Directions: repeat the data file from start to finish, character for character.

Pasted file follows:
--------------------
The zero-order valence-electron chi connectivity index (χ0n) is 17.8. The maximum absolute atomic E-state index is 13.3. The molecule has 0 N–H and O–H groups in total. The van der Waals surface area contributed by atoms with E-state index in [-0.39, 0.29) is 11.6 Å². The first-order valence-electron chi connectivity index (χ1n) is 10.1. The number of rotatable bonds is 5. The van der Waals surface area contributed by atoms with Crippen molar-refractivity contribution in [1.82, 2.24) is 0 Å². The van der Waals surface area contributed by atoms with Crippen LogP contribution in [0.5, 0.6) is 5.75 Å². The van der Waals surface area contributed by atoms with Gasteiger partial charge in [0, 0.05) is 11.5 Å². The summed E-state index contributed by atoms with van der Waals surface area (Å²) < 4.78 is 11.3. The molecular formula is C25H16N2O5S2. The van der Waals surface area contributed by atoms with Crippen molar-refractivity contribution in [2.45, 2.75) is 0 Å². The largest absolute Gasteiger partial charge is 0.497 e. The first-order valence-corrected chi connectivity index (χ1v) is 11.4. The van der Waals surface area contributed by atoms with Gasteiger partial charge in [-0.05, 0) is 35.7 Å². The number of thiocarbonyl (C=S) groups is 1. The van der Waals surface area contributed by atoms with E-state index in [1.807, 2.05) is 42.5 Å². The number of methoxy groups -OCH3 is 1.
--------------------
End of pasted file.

The zero-order valence-electron chi connectivity index (χ0n) is 17.8. The maximum absolute atomic E-state index is 13.3. The molecule has 0 N–H and O–H groups in total. The van der Waals surface area contributed by atoms with E-state index in [-0.39, 0.29) is 11.6 Å². The first-order valence-electron chi connectivity index (χ1n) is 10.1. The number of rotatable bonds is 5. The van der Waals surface area contributed by atoms with Crippen molar-refractivity contribution in [1.82, 2.24) is 0 Å². The van der Waals surface area contributed by atoms with Crippen LogP contribution in [0.5, 0.6) is 5.75 Å². The van der Waals surface area contributed by atoms with Gasteiger partial charge in [0, 0.05) is 11.5 Å². The summed E-state index contributed by atoms with van der Waals surface area (Å²) < 4.78 is 11.3. The molecular formula is C25H16N2O5S2. The van der Waals surface area contributed by atoms with Crippen molar-refractivity contribution in [2.45, 2.75) is 0 Å². The largest absolute Gasteiger partial charge is 0.497 e. The first-order valence-corrected chi connectivity index (χ1v) is 11.4. The van der Waals surface area contributed by atoms with Gasteiger partial charge in [-0.05, 0) is 35.7 Å². The number of thiocarbonyl (C=S) groups is 1. The van der Waals surface area contributed by atoms with E-state index in [1.807, 2.05) is 42.5 Å². The number of methoxy groups -OCH3 is 1.